Carmarthenshire County Council v Lewis [1955]

Carmarthenshire County Council v Lewis

Case name & citation: Carmarthenshire County Council v Lewis [1955] AC 549; [1955] 1 All ER 565; [1955] 2 WLR 517

  • Court and jurisdiction: House of Lords, England & Wales
  • Decided on: 17 February 1955
  • The bench of judges: Lord Oaksey, Lord Goddard, Lord Reid, Lord Tucker and Lord Keith of Avonholm
  • Area of law: Negligence

What is the case about?

Carmarthenshire County Council v Lewis [1955] is a UK tort law case concerning the duty of care of a school authority not only towards a child but also, road users who might be affected by the child’s actions.

Facts of the case (Carmarthenshire County Council v Lewis)

This is a tragic case. A young child, approximately four years old, wandered out into the road while he was attending a school under the management of the defendants. The boy was able to escape from the school since the teacher who was looking after him was distracted when another child hurt themselves. She was attending to the hurt child when the boy escaped. In addition to this, the gate that separated the schoolyard from the street was left unlocked.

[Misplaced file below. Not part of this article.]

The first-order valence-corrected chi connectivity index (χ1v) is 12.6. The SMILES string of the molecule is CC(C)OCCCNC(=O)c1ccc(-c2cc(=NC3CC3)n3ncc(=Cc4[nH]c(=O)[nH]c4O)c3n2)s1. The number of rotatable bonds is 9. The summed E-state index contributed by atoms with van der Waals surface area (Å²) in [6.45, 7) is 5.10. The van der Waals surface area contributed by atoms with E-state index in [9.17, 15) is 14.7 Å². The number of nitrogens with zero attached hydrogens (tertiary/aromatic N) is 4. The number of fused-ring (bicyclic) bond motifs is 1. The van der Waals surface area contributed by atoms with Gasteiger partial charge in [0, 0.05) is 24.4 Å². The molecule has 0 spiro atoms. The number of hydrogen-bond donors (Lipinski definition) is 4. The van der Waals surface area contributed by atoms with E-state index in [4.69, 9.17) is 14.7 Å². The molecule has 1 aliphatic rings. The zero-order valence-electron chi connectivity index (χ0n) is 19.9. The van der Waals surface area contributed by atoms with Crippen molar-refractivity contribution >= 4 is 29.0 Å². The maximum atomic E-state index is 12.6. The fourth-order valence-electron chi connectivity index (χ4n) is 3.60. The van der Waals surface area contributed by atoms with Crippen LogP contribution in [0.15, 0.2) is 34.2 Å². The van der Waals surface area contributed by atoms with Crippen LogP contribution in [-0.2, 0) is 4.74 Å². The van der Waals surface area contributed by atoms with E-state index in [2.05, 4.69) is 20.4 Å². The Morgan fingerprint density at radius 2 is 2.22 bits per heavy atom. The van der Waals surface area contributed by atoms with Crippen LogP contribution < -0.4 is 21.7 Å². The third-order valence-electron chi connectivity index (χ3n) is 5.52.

In an effort to protect the child from harm and avoid injury, the deceased husband of the plaintiff, who was driving a lorry at the time, collided with a telegraph post and was killed as a consequence.

The plaintiff claimed that the death of her husband was due to the negligence of one or more of the school teachers. A lawsuit was filed against the defendants, the council that had been in charge of employing the teacher and running the school.

Issue

Was the teacher liable? Who was to be held liable for the loss of the plaintiff?

Judgment of the Court in Carmarthenshire County Council v Lewis

The Court decided in favour of the plaintiff.

The standard of care expected of teachers is comparable to that of a reasonably careful parent who is watching over their own children. It was reasonable for the teacher to attend to an injured child for a few moments, so the teacher did not act negligently. It is impossible to provide perfect supervision of children. On the other hand, the fact that the child had been able to get from the schoolyard onto the road because the gate had been unlocked indicated that the council had been negligent.

The Court determined that the defendants or their responsible officers ought to have anticipated that if a child was left unsupervised (for a good reason or not), the child might very well try to get out from the school grounds onto the street and that if the child succeeded in doing so, a traffic accident was far from unlikely to take place.

In the given case, it would have been very easy to avoid this by making it difficult or impossible for the child to open the gate leading from the yard to the road. The accident resulted from the failure to do so. It was held that failure to do so constituted a failure to exercise reasonable care (certainly, for the safety of the child, but also for the driver who could foreseeably be injured in striking or avoiding the child on the road).

Thus, the council was held liable for negligence.

List of references:


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